The explicit inverse of the stiffness matrix

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Abstract

In two recent papers the author has given the exact analytic expression of the internal forces in linear elastic structures composed of uniform prismatic elements. It was shown that the member forces are the ratios of two multilinear homogeneous polynomials in the unimodal stiffnesses of the elements of the structure. The order of the polynomials is equal to the number of nodal degrees of freedom of the structure. The number of terms of each polynomial is equal to the number of statically determinate stable substructures which can be derived from the original structure. The coefficients of the polynomials can be computed by employing the equilibrium equations and by enforcing global compatibility of deformations. It was found empirically that the coefficients of the polynomial in the denominator were numerically equal to the square of the determinants of the statics matrices of the respective statically determinate substructures. As a consequence, the denominator became the sum of the stiffness matrices of the statically determinate substructures. This is in fact the Binet-Cauchy form of the determinant of the stiffness matrix of the structure. Bearing in mind that the inverse of the stiffness matrix can be expressed as the ratio of the adjoint matrix of the stiffness matrix divided by the determinant of the stiffness matrix it became clear that the expressions of the stress resultants stem from an explicit expression of the adjoint. The explicit expression of the adjoint of the stiffness matrix lies at the heart of this paper. It is shown that the adjoint is a congruent transformation of the (N-1) compound of the stiffness matrix, where N is the number of degrees of freedom of the structure. This cleared the way to use the Binct Cauchy theorem on the product of compound matrices to obtain an explicit expression for the adjoint and ipso facto, for the inverse of the stiffness matrix. Having now the displacements of the structure, the expression of the stress resultants, which was obtained independently, emerges in a very elegant manner. The member forces in a structure can be expressed as the weighted sum of the member forces in all its determinate substructures, when subjected to the applied loads. The weighting factors are the ratios of the determinants of (he stiffness matrices of the substructures, to the determinant of the stiffness matrix of the original structure. Both the explicit inverse of the stiffness matrix and the expression of the internal forces in the structure are, at present, of a theoretical nature. The number of terms involved in the polynomials is simply excessive for common engineering structures. However, ongoing reseach may yield more applicable expressions to be used, for instance, in (he field of automated design of structures. The theory is illustrated with the explicit analysis of a stayed mast.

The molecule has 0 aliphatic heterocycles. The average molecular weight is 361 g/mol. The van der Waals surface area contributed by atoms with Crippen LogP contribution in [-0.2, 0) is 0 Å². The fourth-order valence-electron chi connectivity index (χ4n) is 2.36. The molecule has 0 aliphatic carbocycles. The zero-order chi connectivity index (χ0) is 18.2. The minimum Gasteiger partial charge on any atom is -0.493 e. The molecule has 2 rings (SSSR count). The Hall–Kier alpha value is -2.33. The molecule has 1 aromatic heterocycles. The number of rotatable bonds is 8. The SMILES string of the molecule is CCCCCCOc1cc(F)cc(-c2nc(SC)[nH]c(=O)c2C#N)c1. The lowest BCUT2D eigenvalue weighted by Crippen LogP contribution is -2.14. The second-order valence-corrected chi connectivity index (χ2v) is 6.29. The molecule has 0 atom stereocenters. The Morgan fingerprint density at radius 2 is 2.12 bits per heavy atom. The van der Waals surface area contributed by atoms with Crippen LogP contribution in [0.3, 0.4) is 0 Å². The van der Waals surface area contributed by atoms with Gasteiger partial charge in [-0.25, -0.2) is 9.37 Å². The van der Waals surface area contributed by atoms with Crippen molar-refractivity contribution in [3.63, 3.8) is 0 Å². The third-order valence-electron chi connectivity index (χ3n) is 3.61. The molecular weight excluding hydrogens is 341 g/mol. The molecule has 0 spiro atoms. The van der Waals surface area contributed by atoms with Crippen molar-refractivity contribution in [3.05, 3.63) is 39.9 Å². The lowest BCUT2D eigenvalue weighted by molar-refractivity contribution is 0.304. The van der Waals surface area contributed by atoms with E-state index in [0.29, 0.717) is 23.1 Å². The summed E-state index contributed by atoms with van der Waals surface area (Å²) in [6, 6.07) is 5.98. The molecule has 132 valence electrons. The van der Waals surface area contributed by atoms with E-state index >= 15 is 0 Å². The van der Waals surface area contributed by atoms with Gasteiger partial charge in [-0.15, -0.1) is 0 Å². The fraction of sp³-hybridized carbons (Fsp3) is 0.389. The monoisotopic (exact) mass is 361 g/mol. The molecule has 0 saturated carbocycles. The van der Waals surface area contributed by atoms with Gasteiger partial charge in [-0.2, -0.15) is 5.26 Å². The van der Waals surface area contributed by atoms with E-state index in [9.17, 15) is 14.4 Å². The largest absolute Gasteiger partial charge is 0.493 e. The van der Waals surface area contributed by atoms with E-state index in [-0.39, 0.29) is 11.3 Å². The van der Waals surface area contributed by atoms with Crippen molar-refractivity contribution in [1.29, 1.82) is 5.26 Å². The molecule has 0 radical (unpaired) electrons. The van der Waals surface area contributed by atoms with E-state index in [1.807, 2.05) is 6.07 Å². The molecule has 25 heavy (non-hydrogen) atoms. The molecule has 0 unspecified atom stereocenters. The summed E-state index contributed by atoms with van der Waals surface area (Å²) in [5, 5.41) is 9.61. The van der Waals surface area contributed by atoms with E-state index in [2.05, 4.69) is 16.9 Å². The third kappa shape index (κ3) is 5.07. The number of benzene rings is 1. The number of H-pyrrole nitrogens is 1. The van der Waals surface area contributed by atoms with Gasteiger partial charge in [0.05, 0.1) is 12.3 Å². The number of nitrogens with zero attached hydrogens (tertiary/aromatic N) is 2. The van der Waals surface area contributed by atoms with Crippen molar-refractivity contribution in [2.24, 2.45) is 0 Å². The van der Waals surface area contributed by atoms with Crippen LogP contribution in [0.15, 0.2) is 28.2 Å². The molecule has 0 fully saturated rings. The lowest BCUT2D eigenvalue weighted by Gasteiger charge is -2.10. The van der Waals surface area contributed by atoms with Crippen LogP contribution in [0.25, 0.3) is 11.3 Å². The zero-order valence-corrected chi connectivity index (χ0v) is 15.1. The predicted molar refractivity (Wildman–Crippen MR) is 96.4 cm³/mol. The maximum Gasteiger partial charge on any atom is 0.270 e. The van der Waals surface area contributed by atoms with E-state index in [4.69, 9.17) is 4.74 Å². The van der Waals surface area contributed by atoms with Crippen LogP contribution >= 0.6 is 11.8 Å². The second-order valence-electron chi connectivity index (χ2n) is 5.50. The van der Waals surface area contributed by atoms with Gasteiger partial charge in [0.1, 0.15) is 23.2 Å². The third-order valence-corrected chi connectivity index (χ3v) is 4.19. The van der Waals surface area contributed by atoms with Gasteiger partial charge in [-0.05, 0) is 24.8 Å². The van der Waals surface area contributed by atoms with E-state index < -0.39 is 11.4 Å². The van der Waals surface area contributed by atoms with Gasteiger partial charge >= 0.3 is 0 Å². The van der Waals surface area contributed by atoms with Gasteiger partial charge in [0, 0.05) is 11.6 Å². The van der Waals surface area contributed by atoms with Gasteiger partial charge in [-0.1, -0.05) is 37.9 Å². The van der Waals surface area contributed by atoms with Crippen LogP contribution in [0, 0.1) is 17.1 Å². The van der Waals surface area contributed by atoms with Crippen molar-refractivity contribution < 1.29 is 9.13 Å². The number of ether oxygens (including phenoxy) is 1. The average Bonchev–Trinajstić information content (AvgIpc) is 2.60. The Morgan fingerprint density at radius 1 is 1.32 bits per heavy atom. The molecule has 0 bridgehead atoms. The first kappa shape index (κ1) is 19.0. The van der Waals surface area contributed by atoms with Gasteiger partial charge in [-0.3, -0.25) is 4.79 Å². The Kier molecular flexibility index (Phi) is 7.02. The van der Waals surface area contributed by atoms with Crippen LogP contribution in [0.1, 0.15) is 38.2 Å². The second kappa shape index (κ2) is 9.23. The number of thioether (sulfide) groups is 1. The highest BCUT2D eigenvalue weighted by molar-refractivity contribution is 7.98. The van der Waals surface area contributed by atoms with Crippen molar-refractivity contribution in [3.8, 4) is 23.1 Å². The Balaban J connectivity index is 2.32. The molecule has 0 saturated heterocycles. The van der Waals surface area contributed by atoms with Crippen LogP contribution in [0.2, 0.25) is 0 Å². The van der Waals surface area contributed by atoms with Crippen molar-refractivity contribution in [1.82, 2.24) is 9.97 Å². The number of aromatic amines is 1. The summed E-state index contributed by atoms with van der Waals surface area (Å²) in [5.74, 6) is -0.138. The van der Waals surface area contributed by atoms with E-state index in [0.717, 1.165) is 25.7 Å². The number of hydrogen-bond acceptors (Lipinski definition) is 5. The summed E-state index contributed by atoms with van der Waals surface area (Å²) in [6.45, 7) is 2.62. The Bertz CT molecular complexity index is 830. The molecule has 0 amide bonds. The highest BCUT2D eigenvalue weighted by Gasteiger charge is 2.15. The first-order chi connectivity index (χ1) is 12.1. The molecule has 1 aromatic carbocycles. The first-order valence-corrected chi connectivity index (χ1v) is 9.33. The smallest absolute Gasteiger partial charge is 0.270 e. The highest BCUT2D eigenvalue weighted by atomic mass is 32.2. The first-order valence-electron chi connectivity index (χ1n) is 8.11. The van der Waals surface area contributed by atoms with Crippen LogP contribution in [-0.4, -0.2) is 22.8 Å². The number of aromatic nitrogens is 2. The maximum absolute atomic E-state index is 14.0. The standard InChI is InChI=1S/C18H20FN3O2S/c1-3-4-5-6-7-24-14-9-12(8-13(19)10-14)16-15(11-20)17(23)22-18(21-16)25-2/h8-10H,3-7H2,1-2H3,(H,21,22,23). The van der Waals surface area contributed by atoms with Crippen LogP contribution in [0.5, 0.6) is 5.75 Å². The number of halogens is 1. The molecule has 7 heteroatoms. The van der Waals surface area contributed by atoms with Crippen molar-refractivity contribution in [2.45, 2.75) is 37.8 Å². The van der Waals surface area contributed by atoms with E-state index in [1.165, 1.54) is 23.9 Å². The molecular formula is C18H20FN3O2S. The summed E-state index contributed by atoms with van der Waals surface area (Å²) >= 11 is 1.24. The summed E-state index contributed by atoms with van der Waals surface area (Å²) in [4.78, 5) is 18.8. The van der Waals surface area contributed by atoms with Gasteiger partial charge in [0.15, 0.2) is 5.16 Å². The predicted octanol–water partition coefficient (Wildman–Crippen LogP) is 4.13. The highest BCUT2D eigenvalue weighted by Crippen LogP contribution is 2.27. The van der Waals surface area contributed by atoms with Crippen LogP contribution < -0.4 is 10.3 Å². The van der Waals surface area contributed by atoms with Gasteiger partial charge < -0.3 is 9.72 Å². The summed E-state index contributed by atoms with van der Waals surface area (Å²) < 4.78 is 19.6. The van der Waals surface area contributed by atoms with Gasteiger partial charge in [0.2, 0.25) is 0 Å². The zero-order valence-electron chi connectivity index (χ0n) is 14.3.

Original languageEnglish
Pages (from-to)2101-2113
Number of pages13
JournalInternational Journal of Solids and Structures
Volume29
Issue number16
DOIs
StatePublished - 1992

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